BROOKLYN, Mich. — Chris Buescher has earned half of his four career NASCAR Cup Series victories in a stunning, nine-day stretch of success.
Buescher won his second straight NASCAR Cup Series race by holding off points-leader Martin Truex late in the FireKeepers 400 on Monday and is surging with his top performances toward the end of the regular season.
“It’s certainly very good timing as we head into the playoffs in a few short weeks,” said the 30-year-old Buescher, who was in the No. 17 Ford for RFK Racing.
Buescher, who won last week at Richmond, led 52 of the 200 laps. With 12 laps left, Truex challenged him with door-to-door driving before sparks were seen under his No. 19 Toyota and he faded.
“I felt like we were a little better, but it is just really hard to pass the leader on equal tires,” Truex said.
Truex made a savvy move in the No. 19 Toyota for Joe Gibbs Racing to win Stage 2. Shortly after pitting, he went high before dropping low to surge past Daniel Suarez and finished second to earn a 57-point lead over Denny Hamlin in the standings.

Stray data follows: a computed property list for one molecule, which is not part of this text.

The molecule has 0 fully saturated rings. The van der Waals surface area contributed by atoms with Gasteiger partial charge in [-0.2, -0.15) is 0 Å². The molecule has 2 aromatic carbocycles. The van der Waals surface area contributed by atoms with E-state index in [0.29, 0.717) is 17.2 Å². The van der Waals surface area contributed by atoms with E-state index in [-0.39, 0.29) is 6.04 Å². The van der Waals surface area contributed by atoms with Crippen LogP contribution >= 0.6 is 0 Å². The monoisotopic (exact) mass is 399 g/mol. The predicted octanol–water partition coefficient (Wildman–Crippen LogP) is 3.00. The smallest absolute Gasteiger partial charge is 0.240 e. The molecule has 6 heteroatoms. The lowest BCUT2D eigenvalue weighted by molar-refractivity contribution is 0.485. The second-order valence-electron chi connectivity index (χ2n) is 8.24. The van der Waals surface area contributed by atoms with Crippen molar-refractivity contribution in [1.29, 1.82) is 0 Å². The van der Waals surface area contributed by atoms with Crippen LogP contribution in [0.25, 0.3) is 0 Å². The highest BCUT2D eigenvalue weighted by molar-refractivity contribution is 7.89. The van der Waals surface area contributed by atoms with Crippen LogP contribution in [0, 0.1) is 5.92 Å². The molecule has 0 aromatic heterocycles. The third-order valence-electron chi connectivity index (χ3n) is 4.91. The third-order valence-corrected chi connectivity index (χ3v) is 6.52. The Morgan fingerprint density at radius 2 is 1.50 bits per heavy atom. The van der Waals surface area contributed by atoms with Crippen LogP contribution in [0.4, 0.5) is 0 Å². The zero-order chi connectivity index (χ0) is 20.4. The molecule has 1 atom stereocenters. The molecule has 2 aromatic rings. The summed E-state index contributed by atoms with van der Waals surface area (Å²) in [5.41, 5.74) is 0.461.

“He was a rocket most of the day and for Chris to hold him off is really impressive,” said Brad Keselowski, who was proud of his fourth-place finish as a driver and win as a part-owner of RFK Racing.
Hamlin was third followed by Keselowski and Kyle Larson.
Buescher gave Ford its ninth straight victory at Michigan to extend the longest winning streak by a manufacturer at a track that has hosted Cup races since 1969.
“To be here in Ford’s backyard and get this done and have so many Ford folks with us here, it is a special weekend,” he said. “You always have a little more on your shoulders here.”
The race was suspended Sunday due to rain, which delayed the start and later led to a red-flag stoppage that lasted 19-plus hours before the race resumed under cloudy skies the next day.
Two of the top drivers didn’t make it to Monday. Many of the fans that filled the stands and the infield on Sunday, giving the track one of its biggest crowds in years, did not return to see the end of the race.
William Byron and Kyle Busch, who have a combined seven wins this year, were knocked out of the competition on the first day of the two-day race. Busch spun out and hit a wall after making side-by-side contact with Ryan Blaney early in the race and Byron ran into a wall without anyone around him shortly after Truex won the first stage.
“I put myself in a bad spot,” Busch said. “I really hate that I did that.”
The series shifts to the Indianapolis Road Course — where Tyler Reddick won last year — for the Verizon 200 on Sunday.